Algae wall/core from Checkerspot

Algae & Environment

“Are those the algae skis?”, is often the first thing I hear while out skiing on a WNDR. I don’t know enough about the algae subject to comment on it other than it’s awesome to see companies move away from petroleum. Outside of the environmental reasons for the switch, WNDR has a whole whack of info on their website about why this works better for skiing. The other moves that WNDR has taken on the environmental front include recyclable packaging and renewable energy in their factory. I’m not going to get into all that, as this is a ski review, but again you can read all about it on their website.

One Ski Quiver

After using this ski in the backcountry and at the resort I can safely say this is a excellent choice for those looking to own one ski that can do it all. I’ve skied the Vital in everything from steep ice off backcountry summits to resort powder with a smile on my face. Mounting this ski with a Plum Guide provided me with a setup I could use with a light weight backcountry boot and a heavier resort style boot while being able to ski at the height of my ability in each situation. By putting a light weight binding on it the overall weight is less of an issue too.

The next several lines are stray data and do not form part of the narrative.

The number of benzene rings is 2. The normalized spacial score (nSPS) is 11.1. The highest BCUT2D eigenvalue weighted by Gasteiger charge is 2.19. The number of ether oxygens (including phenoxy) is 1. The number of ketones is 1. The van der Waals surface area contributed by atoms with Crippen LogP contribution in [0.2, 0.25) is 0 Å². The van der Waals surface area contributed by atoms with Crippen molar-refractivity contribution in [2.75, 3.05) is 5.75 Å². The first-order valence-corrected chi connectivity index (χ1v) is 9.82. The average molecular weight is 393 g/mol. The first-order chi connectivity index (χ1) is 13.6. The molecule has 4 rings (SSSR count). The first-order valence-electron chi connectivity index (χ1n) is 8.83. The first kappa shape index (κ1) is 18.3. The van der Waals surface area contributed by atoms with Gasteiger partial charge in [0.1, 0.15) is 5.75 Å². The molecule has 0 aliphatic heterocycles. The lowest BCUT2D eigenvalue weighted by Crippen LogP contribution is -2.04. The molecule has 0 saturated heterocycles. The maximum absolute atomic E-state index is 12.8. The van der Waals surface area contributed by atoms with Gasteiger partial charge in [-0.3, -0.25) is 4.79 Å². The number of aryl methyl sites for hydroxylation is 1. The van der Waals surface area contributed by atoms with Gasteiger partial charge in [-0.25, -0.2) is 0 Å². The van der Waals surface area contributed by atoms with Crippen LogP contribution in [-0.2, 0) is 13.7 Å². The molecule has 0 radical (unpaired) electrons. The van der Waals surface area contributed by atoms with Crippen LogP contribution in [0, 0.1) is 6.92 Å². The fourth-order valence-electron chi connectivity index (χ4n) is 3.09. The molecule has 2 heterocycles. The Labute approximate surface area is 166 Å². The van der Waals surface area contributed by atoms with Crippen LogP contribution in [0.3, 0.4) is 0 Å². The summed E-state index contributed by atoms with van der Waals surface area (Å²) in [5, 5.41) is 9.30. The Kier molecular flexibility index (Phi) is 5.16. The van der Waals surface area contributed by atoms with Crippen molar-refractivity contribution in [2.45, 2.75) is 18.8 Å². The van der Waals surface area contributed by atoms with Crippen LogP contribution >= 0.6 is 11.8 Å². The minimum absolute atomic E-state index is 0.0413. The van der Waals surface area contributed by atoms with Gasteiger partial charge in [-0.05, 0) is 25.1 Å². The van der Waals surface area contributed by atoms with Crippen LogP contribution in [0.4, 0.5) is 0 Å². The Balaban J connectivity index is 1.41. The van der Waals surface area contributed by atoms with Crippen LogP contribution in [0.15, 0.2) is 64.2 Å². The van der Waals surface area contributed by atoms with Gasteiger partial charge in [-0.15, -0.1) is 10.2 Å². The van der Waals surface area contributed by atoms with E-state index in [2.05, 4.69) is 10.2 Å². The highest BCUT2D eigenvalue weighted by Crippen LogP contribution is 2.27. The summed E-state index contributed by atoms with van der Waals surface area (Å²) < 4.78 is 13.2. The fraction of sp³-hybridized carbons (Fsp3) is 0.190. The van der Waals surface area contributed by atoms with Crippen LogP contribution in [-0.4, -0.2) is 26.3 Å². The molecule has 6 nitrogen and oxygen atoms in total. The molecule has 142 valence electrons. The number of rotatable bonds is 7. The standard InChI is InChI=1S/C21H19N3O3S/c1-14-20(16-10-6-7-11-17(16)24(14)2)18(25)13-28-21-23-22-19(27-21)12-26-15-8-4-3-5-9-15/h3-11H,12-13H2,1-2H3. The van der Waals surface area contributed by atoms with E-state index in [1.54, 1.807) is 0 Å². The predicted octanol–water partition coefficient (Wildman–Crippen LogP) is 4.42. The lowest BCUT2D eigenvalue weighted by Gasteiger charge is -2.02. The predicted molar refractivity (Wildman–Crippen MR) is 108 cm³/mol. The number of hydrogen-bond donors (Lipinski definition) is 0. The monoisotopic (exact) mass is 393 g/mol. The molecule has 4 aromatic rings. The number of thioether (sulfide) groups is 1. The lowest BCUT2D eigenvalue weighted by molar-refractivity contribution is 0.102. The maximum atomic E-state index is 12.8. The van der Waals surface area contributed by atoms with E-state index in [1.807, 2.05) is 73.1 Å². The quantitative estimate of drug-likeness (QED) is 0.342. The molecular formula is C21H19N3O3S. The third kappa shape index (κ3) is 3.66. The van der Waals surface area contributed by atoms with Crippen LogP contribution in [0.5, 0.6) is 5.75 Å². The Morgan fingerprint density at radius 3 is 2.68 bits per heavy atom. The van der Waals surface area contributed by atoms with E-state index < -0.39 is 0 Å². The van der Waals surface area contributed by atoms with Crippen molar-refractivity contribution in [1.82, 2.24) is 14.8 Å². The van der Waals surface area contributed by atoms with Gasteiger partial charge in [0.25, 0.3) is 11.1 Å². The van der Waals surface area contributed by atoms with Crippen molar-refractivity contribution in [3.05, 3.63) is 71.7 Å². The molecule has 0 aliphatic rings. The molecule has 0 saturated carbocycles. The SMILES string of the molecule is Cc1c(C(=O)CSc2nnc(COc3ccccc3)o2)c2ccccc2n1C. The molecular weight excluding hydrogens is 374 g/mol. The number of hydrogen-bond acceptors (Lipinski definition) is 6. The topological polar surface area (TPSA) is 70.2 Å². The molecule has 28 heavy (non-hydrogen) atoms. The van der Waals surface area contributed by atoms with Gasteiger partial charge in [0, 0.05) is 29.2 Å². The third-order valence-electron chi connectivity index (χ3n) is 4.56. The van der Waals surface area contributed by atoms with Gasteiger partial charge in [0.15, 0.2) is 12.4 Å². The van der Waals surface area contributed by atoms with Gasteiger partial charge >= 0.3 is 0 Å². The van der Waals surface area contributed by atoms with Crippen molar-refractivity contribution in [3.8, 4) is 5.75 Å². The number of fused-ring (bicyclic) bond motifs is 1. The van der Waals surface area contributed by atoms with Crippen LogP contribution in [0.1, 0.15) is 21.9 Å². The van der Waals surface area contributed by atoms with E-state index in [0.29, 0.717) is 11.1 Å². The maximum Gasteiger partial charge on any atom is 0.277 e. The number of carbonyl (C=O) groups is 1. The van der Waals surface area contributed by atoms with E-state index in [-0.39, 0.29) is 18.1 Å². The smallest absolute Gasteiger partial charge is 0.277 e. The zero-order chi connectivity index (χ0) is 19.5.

Brandon testing the Vital in every condition he can think of

The Ski For You?

Are you looking for a powerful ski that can handle a huge array of conditions? Do you only have enough money or closet space for a single ski which you need for resort, backcountry powder and spring missions? Are you willing to trade 300g per ski for increased performance? If so the WNDR Vital 100 is an excellent choice.

For more information about WNDR check out their website at: